By Mohamed Harees –
The distinguished erudite monk from the South, 68 year old Ven Baddegama Samitha Thero sadly breathed his last, after suffering from the dreaded Corona virus infection. The reverend Thero had reportedly returned to his temple following treatment, but was once again hospitalized after suffering another lung infection, and thereafter succumbed to the deadly virus. The nation certainly lost an inspiring leader and a relentless social activist, who has been continuously committing his life for and working towards creating an inclusive country, devoid of racial and religious hatred and xenophobia.
Lovingly called as the People’s monk in the South, this respected leftist leaning monk entered mainstream politics in 1991, when he contested the Local Government elections through the Nava Sama Samaja Pakshaya. Then in 1997, he was elected as a member of the Southern Provincial Council for the first time and later in 2001 he was elected to the parliament of Sri Lanka. But Samitha Thero lost his parliament seat in the 2004 Sri Lankan general election and he served as an active member of the Southern Provincial Council. Samitha Thero is regarded as the first ever Buddhist monk to enter the Parliament of Sri Lanka.
They say, Bikkhus who have morality have “shining body glorification.” They naturally become known to people, (famous). People praise those qualities. They will achieve happiness. Samitha Thero too was such an exemplary character and a role model in many aspects. In the South, people in general and the Muslims in particular, gratefully remember the pivotal role played by Ven Samitha Thero in forging vital brotherly links and mutual understanding between the Sinhala and Muslim communities. He boldly stood up against the extremist elements and did not allow these divisive forces to mar the friendship between these two sisterly communities living side by side in various parts of the South. As a role model figure of harmony, this distinguished monk was a regular invitee to the charity drives/events organized beyond racial divides, by Muslim organizations in general , and by Galle Muslim Cultural Association based in Fort, Galle in particular. Muslims lovingly called him ‘Apey Haamoduruwoo’ (Our Monk). Muslims and Sinhalese living within the historic Fort (another bastion of inter communal amity), where I grew up, always mutually respected each other’s traditions. In fact, Muslim boys including myself studied Sinhala from the monks in the Fort temple. In this context, Samitha Thero did not feel as a stranger among the Muslims and was always a welcome guest in the Muslim villages in Galle as he spoke in inclusive language.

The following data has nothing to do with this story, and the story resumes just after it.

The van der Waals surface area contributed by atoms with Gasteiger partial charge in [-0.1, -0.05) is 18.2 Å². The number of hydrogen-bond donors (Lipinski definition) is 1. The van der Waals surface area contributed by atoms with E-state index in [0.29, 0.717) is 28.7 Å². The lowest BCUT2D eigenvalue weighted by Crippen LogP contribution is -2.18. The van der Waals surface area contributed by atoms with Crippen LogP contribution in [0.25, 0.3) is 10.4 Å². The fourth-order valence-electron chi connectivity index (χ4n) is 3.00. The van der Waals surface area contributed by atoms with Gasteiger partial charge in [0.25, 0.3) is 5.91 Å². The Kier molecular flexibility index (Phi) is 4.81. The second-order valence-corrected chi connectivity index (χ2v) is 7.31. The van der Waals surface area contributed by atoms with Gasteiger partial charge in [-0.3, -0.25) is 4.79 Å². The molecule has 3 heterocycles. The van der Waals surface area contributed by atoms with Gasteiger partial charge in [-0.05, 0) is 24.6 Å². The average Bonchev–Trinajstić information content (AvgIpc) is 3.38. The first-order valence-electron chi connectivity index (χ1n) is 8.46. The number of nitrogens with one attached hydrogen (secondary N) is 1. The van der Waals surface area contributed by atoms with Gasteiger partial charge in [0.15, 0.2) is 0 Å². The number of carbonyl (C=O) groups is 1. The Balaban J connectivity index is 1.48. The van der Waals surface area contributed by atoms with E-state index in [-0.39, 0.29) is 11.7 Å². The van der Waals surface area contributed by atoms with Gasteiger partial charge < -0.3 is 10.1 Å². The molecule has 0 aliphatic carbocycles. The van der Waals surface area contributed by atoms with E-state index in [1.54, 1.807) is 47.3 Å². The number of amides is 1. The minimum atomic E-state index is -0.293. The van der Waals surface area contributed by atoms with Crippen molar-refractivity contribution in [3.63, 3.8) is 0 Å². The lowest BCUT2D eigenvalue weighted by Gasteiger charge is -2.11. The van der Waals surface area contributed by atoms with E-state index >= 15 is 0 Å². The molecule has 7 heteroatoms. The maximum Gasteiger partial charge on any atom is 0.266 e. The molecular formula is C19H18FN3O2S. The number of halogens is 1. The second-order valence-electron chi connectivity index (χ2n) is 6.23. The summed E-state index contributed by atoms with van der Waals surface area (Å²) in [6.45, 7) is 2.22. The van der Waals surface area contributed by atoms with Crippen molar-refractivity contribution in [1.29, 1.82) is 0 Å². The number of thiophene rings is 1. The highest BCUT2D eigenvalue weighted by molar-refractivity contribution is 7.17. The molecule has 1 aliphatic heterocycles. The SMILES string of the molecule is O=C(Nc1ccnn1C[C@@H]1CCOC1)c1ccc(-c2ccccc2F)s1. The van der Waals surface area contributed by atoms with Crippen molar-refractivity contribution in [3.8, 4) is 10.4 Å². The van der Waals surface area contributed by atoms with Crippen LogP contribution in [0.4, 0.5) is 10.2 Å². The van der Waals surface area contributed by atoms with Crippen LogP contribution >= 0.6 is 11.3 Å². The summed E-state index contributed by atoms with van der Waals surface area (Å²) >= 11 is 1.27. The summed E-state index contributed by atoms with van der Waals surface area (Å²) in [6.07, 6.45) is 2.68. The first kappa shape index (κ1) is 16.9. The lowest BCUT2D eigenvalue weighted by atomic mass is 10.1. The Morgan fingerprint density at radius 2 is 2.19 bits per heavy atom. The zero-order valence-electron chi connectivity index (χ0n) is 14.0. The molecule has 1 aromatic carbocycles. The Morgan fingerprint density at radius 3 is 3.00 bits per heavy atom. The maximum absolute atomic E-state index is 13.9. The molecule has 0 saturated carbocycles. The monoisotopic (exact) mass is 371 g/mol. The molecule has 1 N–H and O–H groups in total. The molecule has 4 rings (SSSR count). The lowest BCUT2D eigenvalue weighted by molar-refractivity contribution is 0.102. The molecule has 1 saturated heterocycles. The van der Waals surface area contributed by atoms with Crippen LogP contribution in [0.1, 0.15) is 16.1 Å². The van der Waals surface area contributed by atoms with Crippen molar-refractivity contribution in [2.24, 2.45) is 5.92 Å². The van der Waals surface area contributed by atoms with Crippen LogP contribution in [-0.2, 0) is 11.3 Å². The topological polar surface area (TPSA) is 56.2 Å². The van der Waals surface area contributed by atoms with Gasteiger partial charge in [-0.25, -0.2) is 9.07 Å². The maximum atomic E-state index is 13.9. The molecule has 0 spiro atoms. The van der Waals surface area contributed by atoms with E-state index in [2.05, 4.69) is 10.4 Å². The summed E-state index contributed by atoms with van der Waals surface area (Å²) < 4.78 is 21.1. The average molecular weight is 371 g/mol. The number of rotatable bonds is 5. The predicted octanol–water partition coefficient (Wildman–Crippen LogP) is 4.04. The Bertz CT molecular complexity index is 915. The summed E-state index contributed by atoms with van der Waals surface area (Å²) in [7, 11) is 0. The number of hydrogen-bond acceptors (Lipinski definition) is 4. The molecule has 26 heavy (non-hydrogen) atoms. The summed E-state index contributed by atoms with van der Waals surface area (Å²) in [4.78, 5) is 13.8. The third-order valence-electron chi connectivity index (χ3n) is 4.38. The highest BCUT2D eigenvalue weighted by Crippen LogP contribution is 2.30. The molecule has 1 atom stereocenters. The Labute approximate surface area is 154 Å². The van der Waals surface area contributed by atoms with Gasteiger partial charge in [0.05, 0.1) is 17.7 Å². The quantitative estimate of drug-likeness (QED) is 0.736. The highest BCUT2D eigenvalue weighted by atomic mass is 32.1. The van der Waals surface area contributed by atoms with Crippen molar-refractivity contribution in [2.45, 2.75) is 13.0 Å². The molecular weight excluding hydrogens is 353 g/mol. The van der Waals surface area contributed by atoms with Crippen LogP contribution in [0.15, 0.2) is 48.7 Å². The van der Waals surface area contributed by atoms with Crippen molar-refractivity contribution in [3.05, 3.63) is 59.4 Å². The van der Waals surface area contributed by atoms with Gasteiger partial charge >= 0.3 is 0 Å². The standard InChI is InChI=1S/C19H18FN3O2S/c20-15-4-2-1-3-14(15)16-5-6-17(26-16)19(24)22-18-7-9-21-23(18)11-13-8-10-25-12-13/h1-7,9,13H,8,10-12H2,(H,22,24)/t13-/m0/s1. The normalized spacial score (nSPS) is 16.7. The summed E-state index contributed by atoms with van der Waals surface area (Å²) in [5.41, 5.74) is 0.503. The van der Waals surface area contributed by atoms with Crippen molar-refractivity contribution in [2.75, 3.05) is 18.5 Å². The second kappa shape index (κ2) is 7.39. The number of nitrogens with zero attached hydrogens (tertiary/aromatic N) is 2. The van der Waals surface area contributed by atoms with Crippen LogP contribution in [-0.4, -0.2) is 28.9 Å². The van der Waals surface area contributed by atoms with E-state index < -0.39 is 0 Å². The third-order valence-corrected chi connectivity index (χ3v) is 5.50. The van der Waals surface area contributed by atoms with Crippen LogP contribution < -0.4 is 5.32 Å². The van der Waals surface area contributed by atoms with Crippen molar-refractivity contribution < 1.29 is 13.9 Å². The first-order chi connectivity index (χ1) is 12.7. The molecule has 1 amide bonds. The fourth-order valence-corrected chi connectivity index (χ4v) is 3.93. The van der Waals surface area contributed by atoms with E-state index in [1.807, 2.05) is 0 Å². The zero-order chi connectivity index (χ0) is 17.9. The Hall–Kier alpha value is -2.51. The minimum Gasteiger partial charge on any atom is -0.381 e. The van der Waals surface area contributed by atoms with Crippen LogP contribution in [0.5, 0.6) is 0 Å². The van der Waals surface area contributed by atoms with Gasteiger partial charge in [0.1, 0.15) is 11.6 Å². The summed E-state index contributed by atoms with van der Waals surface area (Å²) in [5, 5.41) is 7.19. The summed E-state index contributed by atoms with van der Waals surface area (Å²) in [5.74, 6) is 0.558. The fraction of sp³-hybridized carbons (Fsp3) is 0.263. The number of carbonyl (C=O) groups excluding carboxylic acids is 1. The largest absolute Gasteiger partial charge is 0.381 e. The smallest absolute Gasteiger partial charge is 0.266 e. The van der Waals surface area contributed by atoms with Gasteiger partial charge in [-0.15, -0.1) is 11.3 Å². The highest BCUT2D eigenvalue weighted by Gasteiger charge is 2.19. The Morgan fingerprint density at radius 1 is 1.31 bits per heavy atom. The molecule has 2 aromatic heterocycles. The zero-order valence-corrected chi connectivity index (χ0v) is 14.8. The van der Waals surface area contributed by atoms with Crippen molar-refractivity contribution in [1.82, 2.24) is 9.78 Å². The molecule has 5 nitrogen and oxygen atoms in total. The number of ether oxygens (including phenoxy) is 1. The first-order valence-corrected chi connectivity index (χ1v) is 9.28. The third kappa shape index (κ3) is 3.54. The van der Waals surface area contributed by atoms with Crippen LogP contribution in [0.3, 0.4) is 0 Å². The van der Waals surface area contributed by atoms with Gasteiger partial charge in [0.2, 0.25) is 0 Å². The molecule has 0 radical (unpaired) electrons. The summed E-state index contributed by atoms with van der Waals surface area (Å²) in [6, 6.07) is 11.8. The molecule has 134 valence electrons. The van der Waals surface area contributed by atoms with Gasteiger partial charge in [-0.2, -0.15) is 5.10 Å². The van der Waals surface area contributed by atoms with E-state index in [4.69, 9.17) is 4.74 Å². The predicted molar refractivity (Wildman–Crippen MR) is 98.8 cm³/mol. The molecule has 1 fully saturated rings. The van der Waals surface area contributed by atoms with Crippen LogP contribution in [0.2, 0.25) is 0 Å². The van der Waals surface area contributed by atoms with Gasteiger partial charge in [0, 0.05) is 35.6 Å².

Ven Thero has openly criticized nationalist sentiment and the prominent monastics behind the extremist anti-Muslim outfit BBS movement, decrying them for tarnishing the image of Buddhism and the monastic sangha in Sri Lanka and internationally. He strongly condemned both the nationalists’ rhetoric against Muslims under the banner of patriotism. When the BBS once made accusations against him, he boldly asserted,
‘We, the religious leaders, need to play a greater role in promoting harmony among the various religions instead of sowing hatred against minorities. They [nationalists] do not represent the mainstream Buddhist population, but their voices are louder than those most monks who stay calm and choose not to speak out against them. Silence is like supporting [misbehavior], so we raise our voices. According to my Buddhist upbringing, I have always been against extremism. If there are issues within the family, we don’t go to the streets and abuse each other. Bhikkus should be peaceful, use right words and conduct. They should never sow discord and hate. They should promote reconciliation and peaceful co-existence. There are many issues affecting us including the Bhikku education. We should sort out our own issues rather than blaming the Muslims or Tamils for our plight. I am totally against racism cropping up in our country. When I spoke for the innocent Tamils, I was called pro- LTTE. Hate cannot solve any problem, but create many’.